42. Augustine

Posts: 1043; Member since: Sep 28, 2013

As I said, I don't invest my money in T-mobile, I just contracted a service from it. My approach is not what I can do for T-mobile, but it can do for me and for how much. It is a choice by particular companies to grow beyond and above its competitors. Such companies will have a much higher cost for the reasons you stated, but it is their choice. As a consumer, it's up to me whether that's a relevant factor for me or not. Other companies, like T-mobile, chose otherwise. It doesn't seem to be going after the remaining 10% of the population just because it can. This way, its fixed costs are lower than its competitors and it can offer a lower price. Or at least I think so. On a side note, the size of these US is a great reason why there should be a dozen major carriers and why four still reeks of a virtual cartel. Smaller countries might very well be satisfactorily serviced by four major carriers, as it seems to be typical in Europe, but American consumers in different areas have different needs and cannot have their needs serviced for the best price with so few choices. Unfortunately, big American corporations learned the lesson from a century ago and now carefully prop up an appearance of competition, like a duopoly, with the tacit approval of politicians suitably bribed with campaign contributions. We the people are worse for it.

43. tuminatr

Posts: 1158; Member since: Feb 23, 2009

I understand you don’t have stock in t-mobile I don’t either. I was just trying to answer your question “Pray, tell, how are prepaid customers paying the same for the same service as postpaid customers not profitable?” I just don’t think that people would buy service from a bunch of small carriers. And if this is what you believe you should look at Sprints rural carrier alliance closely they are trying to bring back something like the old cellular one (if you not familiar it was franchised service under one brand name). When people want a cell carrier they just want simple most people will even pay more for simple, hell that’s what Apple has based its whole product experience on make a good product and make it simple and they even take away options and people see it as a less complicated and better product. If you believe T-mobile is doing something different you are drinking the Kool Aid. They are doing something different but in their own best interest. Full price no contract phones are because they were losing their shirts on upfront costs of phones. Prepay and not contract service is because you can’t commit someone to a service if they receive nothing for their commitment. As for price and coverage there are many prepay carriers out there and they all offer similar $40 to $55 unlimited everything prices. I just don’t understand they hype Now to your claims of crony capitalism there is a little truth here but you can’t have that kind of capitalism without a very big government. Think about it if the FCC gave away the spectrum rather than charge for it, if the telephone regulations were less so smaller companies could compete against the big ones then the market would be better for the consumer. So to fix this you need a smaller and less intrusive government. I for one don’t see any support for that I just see people saying companies are evil. And yes I realize you did not say that or maybe even mean it but that how many, well maybe even a majority of Americans think

2. darkkjedii

Posts: 31529; Member since: Feb 05, 2011

Dear phonearena.com. These popup ads are ruining the sites experience.

6. Planterz

Posts: 2120; Member since: Apr 30, 2012

What popup ads? Oh yeah, I forgot. There's still some people who've never heard of AdBlock. Or could it be that you're using (*snort*) IE?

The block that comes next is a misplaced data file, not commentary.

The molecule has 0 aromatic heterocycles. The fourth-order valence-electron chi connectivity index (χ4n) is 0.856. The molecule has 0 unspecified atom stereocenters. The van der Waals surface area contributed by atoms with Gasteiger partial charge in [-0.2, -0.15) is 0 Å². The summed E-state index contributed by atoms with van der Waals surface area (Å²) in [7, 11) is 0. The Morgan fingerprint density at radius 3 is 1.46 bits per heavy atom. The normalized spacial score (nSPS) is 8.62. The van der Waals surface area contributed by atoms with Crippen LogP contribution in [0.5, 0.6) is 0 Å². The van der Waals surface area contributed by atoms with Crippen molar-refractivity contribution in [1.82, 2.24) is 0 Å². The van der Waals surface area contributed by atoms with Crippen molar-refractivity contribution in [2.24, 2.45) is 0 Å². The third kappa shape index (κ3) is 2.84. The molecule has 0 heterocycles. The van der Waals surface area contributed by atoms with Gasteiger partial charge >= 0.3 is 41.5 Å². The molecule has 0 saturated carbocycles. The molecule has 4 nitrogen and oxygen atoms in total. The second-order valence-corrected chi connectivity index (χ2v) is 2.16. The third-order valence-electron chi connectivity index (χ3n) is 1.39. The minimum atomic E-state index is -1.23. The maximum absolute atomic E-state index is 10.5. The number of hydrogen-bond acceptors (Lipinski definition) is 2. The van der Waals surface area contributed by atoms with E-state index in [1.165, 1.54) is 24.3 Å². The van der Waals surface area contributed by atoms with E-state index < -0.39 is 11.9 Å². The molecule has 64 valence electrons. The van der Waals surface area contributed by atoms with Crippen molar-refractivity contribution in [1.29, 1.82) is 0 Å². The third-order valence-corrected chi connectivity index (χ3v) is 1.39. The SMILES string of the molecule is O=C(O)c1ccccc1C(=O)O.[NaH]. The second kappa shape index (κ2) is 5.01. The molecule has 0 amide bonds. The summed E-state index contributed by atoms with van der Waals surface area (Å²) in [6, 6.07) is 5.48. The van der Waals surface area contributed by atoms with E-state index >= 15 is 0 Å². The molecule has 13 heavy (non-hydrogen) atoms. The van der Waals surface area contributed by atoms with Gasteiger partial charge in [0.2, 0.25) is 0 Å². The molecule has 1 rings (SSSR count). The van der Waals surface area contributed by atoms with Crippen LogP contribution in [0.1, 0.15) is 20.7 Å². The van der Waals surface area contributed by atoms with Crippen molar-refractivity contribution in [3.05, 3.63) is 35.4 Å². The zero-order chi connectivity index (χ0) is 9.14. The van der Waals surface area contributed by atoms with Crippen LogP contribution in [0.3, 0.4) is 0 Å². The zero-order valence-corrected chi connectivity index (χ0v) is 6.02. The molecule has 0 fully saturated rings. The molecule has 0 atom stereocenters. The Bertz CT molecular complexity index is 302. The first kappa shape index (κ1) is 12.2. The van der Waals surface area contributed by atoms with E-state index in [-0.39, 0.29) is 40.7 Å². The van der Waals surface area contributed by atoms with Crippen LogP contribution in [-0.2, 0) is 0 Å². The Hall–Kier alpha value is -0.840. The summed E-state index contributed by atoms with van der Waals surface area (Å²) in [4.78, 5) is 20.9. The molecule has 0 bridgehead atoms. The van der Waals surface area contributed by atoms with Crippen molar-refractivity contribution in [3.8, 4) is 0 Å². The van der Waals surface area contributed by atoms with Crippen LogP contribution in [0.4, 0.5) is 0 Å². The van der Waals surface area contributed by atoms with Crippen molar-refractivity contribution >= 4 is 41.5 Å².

8. dontneedtoknow

Posts: 158; Member since: Feb 17, 2014

please explain to me how to get that on a phone!

9. Planterz

Posts: 2120; Member since: Apr 30, 2012

Oh yeah, I didn't think about that. Those translucent overlay popups are horrible (if that's what you're seeing) and a PITA to close. There's a couple adblockers (AdAway, Lucky Patcher) for Android, but they require root. They're not 100% on all sites, but I never see ads or popups on my phone or tablet when browsing Phone Arena.

13. 0xFFFF

Posts: 3806; Member since: Apr 16, 2014

On Android, you can just use Firefox and AdBlock. No root required.

16. engineer-1701d unregistered

its a hack on rooted phones try ad away or ad blocker app you need a few extra steps but it works.

23. kanagadeepan

Posts: 1273; Member since: Jan 24, 2012

Use javlin browser...

45. givemetacos

Posts: 16; Member since: May 12, 2014

IE actually does have access to Adblock Plus By default it doesn't even come with the white list of allowed ads like it does for chrome, firefox, etc.

10. Jommick

Posts: 221; Member since: Sep 10, 2013

Mercury browser is a solid alternative to safari on iOS and it has ad blocker

12. 0xFFFF

Posts: 3806; Member since: Apr 16, 2014

If you use an iDevice you have to pay the iPenalty.

15. fzacek

Posts: 2486; Member since: Jan 26, 2014

I hate them so much. They pop up every five seconds and are impossible to close...

41. tuminatr

Posts: 1158; Member since: Feb 23, 2009

use firefox and ad block plus and suddenly no popups

3. ckoch125

Posts: 193; Member since: Oct 29, 2012

So they use it to expand like when the att merger fell through

17. engineer-1701d unregistered

remember att and cingular after it was great and now 1 or 2 tops only because the merg, well dan hess will be gone m.son whats asian style network meaning fast cheaper lots of people like in japan, and john will run it i will still switch next month to tmobile but if it came together we will be grandfarthered in to the speed and stuff.

4. Augustine

Posts: 1043; Member since: Sep 28, 2013

It seems that T-mobile's greatest source of profits is set to be break-up fees.

5. downphoenix

Posts: 3165; Member since: Jun 19, 2010

I hope Sprint is dumb enough to proceed with it, they deserve the kick in the groin this would be.

7. Totse2k15

Posts: 478; Member since: Feb 11, 2014

I like John Legere. He is nice, cool and sexy! I wish him the best if T-Mobile merged with Crapsprint or some [s]hit happen.

35. pokerc

Posts: 60; Member since: May 24, 2012

You know him personally?? Lol

Latest Stories

This copy is for your personal, non-commercial use only. You can order presentation-ready copies for distribution to your colleagues, clients or customers at https://www.parsintl.com/phonearena or use the Reprints & Permissions tool that appears at the bottom of each web page. Visit https://www.parsintl.com/ for samples and additional information.